A bare bones look at crime scene investigation

A team of 23 Criminal Justice undergrads from California State University spent the afternoon at BCIT Burnaby Campus combing through an extensive crime scene, collecting evidence, and searching for the missing pieces to solve the crime.

The scene consisted of a crashed vehicle, dead body, and skeletal remains which may have looked real, but the faux crime-scene was all a part of the kick-off to the third annual, two-week field school, hosted by the Forensic Science and Technology department.

“The students come up here to get a Canadian perspective on forensic science,” comments Dean Hildebrand, Associate Dean of Forensic Science and Technology. “We take them through a mock-crime scene where they search for and collect evidence, then they process the evidence in the lab, and we finish the two-weeks with them on the stand at a mock trial to present their evidence.”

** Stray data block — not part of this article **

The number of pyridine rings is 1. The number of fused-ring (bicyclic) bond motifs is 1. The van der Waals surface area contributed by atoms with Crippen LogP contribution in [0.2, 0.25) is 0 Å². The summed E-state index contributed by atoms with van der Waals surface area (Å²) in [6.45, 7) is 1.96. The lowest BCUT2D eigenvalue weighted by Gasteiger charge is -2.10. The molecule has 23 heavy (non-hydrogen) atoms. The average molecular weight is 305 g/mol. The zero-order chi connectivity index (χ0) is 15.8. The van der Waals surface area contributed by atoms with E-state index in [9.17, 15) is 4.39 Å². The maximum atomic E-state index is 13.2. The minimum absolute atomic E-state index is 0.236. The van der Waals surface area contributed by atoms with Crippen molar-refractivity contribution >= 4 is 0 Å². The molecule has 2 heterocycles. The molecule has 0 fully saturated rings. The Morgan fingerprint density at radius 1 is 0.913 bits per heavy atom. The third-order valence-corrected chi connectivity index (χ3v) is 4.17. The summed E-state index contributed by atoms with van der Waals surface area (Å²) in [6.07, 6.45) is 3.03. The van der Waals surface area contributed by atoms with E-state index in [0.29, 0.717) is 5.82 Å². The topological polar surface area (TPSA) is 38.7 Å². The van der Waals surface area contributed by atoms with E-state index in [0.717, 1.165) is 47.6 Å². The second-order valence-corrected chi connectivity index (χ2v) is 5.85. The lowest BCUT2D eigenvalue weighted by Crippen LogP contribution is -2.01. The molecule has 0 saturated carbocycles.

The scene takes on elements that they might find on the job, and for these students this is the first time they are in the field suited up and playing the part.

“The field school follows the applied-learning model at BCIT, the students receive the hands on learning while exploring all areas of the field including cyber crime, crime scene analysis, and forensic biology/chemistry,” comments Dean.

“We have to learn something beyond our borders, we have to have a global perspective and prepare our students to have a comparative understanding of different processing techniques at the crime scene and forensic analysis methods in the lab,” says Professor John Wang, California States Long Beach, who has taken his students to BCIT for the third year now to take part in the field school.

Learn more about the various areas to study within Forensic Science at BCIT.

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